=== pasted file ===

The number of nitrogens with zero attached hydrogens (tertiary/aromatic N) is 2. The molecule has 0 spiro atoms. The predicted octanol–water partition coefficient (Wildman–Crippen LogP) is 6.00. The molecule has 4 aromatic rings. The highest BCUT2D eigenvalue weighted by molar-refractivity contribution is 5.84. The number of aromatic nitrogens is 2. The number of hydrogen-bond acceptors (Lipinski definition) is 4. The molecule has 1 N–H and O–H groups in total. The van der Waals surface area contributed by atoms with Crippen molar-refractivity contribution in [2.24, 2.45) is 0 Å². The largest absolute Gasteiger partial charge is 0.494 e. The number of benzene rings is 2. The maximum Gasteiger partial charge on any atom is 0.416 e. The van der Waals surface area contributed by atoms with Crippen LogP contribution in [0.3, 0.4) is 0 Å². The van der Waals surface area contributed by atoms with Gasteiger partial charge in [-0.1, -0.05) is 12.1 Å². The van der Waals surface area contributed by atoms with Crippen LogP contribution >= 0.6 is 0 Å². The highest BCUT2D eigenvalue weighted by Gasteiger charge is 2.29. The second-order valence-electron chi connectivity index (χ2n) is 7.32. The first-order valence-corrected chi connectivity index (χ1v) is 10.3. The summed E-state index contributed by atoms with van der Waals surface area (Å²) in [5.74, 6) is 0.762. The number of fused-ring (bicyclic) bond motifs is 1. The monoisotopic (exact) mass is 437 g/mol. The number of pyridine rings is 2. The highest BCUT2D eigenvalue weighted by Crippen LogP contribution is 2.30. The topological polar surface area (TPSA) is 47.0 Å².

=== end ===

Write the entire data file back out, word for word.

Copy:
The number of nitrogens with zero attached hydrogens (tertiary/aromatic N) is 2. The molecule has 0 spiro atoms. The predicted octanol–water partition coefficient (Wildman–Crippen LogP) is 6.00. The molecule has 4 aromatic rings. The highest BCUT2D eigenvalue weighted by molar-refractivity contribution is 5.84. The number of aromatic nitrogens is 2. The number of hydrogen-bond acceptors (Lipinski definition) is 4. The molecule has 1 N–H and O–H groups in total. The van der Waals surface area contributed by atoms with Crippen molar-refractivity contribution in [2.24, 2.45) is 0 Å². The largest absolute Gasteiger partial charge is 0.494 e. The number of benzene rings is 2. The maximum Gasteiger partial charge on any atom is 0.416 e. The van der Waals surface area contributed by atoms with Crippen LogP contribution in [0.3, 0.4) is 0 Å². The van der Waals surface area contributed by atoms with Gasteiger partial charge in [-0.1, -0.05) is 12.1 Å². The van der Waals surface area contributed by atoms with Crippen LogP contribution >= 0.6 is 0 Å². The highest BCUT2D eigenvalue weighted by Gasteiger charge is 2.29. The second-order valence-electron chi connectivity index (χ2n) is 7.32. The first-order valence-corrected chi connectivity index (χ1v) is 10.3. The summed E-state index contributed by atoms with van der Waals surface area (Å²) in [5.74, 6) is 0.762. The number of fused-ring (bicyclic) bond motifs is 1. The monoisotopic (exact) mass is 437 g/mol. The number of pyridine rings is 2. The highest BCUT2D eigenvalue weighted by Crippen LogP contribution is 2.30. The topological polar surface area (TPSA) is 47.0 Å².